Monetary Policy: SBP keeps interest rate unchanged at 5.75%

Published: May 20, 2017


KARACHI: In line with market expectations, the State Bank of Pakistan (SBP) has left the key interest rate unchanged at 5.75% for the next two months.

Analysts expected the central bank to keep the status quo as real interest rate currently stands at a comfortable level, leaving room for the SBP to support government’s ambitious growth targets (6% GDP growth) in fiscal year 2017-18.

However, market observers say that there is a likelihood of reversal in the interest rate cycle due to the anticipation of mounting inflationary pressures.

“Increasing vulnerabilities on the external front in the form of soaring current account deficit and falling foreign reserves also strengthen the case for a hawkish monetary policy,” an AKD Research report said.

Monetary policy: SBP leaves interest rate unchanged at 5.75%

The central bank has maintained the discount rate at 5.75% since May 2016, which is at its lowest level in four decades. The rate was in double digits (at 10%) in the first half of fiscal year 2012-13.

“With further improvement in economic activity along with pass through of the recovering global oil prices to domestic motor fuel cost, headline Consumer Price Index (CPI) inflation has also edged up in recent months,” according to the SBP release issued on Saturday.

However, the central bank expects uptick in inflation in coming months.

Going forward in fiscal year 2017-18, current trends of rising income, surge in imports, and accelerating credit to private sector are expected to increase the CPI inflation; however, it is likely to remain within the target, it added.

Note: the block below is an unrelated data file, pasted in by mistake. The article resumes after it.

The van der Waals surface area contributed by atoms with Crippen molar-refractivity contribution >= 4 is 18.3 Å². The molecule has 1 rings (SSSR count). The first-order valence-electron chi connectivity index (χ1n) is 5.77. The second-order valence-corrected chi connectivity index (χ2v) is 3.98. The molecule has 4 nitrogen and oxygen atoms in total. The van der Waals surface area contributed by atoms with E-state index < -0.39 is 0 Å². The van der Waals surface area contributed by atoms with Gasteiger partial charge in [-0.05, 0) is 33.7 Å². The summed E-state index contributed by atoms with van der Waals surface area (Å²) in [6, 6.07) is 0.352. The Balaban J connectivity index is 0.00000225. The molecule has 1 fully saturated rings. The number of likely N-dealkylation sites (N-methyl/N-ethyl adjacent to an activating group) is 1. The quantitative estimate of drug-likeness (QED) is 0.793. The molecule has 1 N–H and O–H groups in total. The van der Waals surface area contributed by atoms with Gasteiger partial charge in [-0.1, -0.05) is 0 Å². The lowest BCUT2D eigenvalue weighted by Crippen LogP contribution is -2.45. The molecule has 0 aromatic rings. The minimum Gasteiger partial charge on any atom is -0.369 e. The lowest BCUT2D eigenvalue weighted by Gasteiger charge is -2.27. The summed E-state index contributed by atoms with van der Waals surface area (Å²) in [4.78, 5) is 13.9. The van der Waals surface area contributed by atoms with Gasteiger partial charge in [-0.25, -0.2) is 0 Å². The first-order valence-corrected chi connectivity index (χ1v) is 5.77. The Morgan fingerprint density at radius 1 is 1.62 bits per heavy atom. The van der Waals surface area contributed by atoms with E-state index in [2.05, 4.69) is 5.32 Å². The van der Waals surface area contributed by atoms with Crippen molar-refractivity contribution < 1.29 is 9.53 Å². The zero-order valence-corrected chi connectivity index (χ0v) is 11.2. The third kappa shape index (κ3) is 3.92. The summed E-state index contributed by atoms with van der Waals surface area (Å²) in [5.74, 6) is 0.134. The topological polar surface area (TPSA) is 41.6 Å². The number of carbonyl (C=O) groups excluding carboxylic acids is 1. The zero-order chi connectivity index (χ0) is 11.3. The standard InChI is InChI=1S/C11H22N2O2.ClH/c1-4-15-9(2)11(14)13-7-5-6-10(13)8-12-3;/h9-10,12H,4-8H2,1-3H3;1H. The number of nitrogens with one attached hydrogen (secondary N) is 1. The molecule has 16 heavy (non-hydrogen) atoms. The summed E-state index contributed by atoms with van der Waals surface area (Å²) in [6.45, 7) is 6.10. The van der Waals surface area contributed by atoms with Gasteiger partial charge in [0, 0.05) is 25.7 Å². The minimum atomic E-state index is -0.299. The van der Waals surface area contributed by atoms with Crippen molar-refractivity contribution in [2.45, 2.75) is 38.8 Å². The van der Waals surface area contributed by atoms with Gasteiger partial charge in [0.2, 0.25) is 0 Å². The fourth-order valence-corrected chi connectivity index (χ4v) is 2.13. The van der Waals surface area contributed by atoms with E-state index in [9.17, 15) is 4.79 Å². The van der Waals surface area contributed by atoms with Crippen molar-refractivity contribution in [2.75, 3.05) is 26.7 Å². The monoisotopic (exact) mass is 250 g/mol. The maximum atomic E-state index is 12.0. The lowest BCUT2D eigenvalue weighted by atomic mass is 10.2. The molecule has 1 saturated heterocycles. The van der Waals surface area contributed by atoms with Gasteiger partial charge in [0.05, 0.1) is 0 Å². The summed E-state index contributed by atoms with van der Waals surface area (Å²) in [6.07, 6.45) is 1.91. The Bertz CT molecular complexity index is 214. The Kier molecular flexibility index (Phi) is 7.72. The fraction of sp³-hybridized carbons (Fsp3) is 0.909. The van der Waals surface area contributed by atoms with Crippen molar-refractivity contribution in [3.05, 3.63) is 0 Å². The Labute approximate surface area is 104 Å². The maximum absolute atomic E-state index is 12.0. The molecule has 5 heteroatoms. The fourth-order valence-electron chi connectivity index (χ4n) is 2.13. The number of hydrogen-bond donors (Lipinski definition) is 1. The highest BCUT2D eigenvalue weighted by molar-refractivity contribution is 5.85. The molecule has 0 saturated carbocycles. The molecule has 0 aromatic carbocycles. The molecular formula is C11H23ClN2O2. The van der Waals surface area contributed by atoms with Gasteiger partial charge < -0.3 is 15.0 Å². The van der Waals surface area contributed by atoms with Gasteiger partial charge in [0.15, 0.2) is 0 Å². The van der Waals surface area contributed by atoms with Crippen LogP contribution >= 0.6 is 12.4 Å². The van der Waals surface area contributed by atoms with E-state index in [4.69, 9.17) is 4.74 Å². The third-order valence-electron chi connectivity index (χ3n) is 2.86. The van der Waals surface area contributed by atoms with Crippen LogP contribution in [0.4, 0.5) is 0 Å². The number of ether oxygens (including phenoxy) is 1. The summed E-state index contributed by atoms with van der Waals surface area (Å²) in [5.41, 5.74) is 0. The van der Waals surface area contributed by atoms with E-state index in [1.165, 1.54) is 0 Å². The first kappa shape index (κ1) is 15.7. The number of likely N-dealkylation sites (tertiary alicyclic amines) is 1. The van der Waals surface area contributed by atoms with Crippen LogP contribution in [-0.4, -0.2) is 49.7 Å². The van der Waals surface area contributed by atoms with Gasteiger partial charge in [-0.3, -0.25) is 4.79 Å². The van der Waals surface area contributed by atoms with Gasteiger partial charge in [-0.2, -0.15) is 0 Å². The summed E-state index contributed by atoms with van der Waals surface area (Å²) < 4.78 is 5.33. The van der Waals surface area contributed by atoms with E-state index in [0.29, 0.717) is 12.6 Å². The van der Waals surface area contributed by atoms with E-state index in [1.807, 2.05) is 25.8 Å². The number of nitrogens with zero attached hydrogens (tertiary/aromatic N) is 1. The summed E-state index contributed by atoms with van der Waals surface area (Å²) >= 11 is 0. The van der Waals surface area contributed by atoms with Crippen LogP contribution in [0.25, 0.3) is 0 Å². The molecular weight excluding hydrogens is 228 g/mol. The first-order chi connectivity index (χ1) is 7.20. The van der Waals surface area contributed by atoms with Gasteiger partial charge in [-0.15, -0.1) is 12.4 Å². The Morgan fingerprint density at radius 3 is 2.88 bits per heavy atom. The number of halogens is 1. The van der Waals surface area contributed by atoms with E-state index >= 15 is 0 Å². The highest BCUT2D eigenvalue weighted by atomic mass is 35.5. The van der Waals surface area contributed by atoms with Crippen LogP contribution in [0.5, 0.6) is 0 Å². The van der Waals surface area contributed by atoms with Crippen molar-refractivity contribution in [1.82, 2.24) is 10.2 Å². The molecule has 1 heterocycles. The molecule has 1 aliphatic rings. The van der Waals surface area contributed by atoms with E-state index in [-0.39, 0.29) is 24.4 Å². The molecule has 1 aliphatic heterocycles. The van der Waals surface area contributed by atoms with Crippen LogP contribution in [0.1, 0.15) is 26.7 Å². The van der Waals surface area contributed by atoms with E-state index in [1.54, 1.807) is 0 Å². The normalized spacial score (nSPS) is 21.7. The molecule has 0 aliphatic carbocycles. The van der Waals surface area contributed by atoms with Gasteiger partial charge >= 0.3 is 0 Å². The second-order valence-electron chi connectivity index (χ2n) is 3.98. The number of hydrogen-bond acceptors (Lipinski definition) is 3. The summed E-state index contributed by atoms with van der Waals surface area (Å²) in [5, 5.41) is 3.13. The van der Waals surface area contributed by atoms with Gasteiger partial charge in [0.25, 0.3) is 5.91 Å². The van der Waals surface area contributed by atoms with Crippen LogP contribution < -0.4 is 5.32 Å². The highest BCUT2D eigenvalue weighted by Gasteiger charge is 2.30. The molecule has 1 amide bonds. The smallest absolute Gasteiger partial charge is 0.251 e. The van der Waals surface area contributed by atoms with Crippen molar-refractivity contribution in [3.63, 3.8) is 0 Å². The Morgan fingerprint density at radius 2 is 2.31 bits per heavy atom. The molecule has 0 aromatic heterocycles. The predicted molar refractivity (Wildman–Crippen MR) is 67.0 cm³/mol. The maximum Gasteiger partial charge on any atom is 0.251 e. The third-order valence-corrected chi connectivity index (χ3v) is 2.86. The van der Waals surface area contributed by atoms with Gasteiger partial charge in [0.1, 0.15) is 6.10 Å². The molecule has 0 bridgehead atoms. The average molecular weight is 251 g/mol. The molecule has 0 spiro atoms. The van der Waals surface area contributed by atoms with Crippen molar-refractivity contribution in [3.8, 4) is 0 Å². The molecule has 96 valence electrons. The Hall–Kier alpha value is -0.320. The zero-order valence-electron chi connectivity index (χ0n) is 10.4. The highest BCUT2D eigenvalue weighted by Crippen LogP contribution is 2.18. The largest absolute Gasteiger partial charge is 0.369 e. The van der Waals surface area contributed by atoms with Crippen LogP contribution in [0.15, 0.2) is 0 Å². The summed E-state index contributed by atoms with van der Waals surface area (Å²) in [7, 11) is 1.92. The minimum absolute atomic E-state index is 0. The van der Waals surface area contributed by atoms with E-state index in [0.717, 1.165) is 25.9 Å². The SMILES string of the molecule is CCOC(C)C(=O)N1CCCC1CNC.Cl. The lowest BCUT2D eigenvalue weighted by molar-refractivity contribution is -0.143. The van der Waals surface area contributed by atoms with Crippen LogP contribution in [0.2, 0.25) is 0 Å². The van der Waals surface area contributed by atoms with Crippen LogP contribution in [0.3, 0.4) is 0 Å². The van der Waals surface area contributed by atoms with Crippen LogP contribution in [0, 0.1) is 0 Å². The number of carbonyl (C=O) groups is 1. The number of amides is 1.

The SBP announces a target rate every two months, which serves as the benchmark interest rate for overnight funds in the interbank market. It is one of the tools the central bank uses to ensure price stability in the economy.

Decreasing the target rate poses the risk of high inflation, but also stimulates economic growth by making credit cheaper. In contrast, raising the target rate restricts the level of liquidity, which subdues consumer prices in the economy. The central bank tries to strike a balance by targeting the overnight cost of funds at a level that promotes maximum economic growth without causing high inflation.

The central bank mentioned the expected improvement in real GDP growth of 5.3% – highest in last 10 years – in fiscal year 2016-17.

It said that the major backing came from the ongoing public and private investment particularly in infrastructure and power sector. Moreover, consumer spending has also expanded with a stable inflationary environment and banks’ renewed interest in consumer financing.

The private sector continues to take loans and undertake capacity expansions during the first 10 months (Jul-Apr) of the ongoing fiscal year.

CPI inflation increases 4.94% in March

“The credit flow to private businesses remained broad-based with major impetus from textile and garments, chemicals, sugar, construction, and power sectors. In tandem with the expansion in the economic activity, private sector credit uptake is expected to continue in fiscal year 2017-18,” it predicted.

The central bank also pointed out the extraordinary widening of the current account deficit due to upsurge in imports and decline in exports.

“A sustained increase in other private inflows – foreign direct investments and export earnings in particular – is required to fully finance the surge in imports,” it stressed.

However, the SBP expects official inflows to provide support to foreign exchange reserves. On a positive note, the regulator observed that the current growth momentum led by China Pakistan Economic Corridor (CPEC) related investments is likely to boost foreign direct investment (FDI) inflows.

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